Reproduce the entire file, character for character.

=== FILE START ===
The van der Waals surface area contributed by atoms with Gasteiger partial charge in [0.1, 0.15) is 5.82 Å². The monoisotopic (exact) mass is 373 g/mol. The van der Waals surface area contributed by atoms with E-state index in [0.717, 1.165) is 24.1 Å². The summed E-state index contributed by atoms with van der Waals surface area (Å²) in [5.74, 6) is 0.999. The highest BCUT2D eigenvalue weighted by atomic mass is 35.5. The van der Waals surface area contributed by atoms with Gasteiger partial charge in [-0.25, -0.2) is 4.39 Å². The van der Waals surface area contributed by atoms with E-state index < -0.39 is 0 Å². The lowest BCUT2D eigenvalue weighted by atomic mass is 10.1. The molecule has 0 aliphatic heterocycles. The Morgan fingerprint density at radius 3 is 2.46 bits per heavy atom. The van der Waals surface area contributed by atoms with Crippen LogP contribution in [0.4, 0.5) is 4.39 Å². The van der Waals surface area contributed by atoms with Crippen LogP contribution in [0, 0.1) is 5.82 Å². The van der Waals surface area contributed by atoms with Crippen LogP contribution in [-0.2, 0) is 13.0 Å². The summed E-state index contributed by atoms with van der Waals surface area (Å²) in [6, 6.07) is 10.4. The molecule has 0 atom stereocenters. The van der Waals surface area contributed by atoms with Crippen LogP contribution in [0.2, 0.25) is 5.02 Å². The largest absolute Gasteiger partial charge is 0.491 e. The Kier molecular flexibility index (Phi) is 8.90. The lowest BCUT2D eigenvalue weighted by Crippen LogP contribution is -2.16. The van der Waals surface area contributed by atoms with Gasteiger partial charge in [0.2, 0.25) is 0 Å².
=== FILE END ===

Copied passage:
The van der Waals surface area contributed by atoms with Gasteiger partial charge in [0.1, 0.15) is 5.82 Å². The monoisotopic (exact) mass is 373 g/mol. The van der Waals surface area contributed by atoms with E-state index in [0.717, 1.165) is 24.1 Å². The summed E-state index contributed by atoms with van der Waals surface area (Å²) in [5.74, 6) is 0.999. The highest BCUT2D eigenvalue weighted by atomic mass is 35.5. The van der Waals surface area contributed by atoms with Gasteiger partial charge in [-0.25, -0.2) is 4.39 Å². The van der Waals surface area contributed by atoms with E-state index < -0.39 is 0 Å². The lowest BCUT2D eigenvalue weighted by atomic mass is 10.1. The molecule has 0 aliphatic heterocycles. The Morgan fingerprint density at radius 3 is 2.46 bits per heavy atom. The van der Waals surface area contributed by atoms with Crippen LogP contribution in [0.4, 0.5) is 4.39 Å². The van der Waals surface area contributed by atoms with Crippen LogP contribution in [0, 0.1) is 5.82 Å². The van der Waals surface area contributed by atoms with Crippen LogP contribution in [-0.2, 0) is 13.0 Å². The summed E-state index contributed by atoms with van der Waals surface area (Å²) in [6, 6.07) is 10.4. The molecule has 0 atom stereocenters. The van der Waals surface area contributed by atoms with Crippen LogP contribution in [0.2, 0.25) is 5.02 Å². The largest absolute Gasteiger partial charge is 0.491 e. The Kier molecular flexibility index (Phi) is 8.90. The lowest BCUT2D eigenvalue weighted by Crippen LogP contribution is -2.16. The van der Waals surface area contributed by atoms with Gasteiger partial charge in [0.2, 0.25) is 0 Å².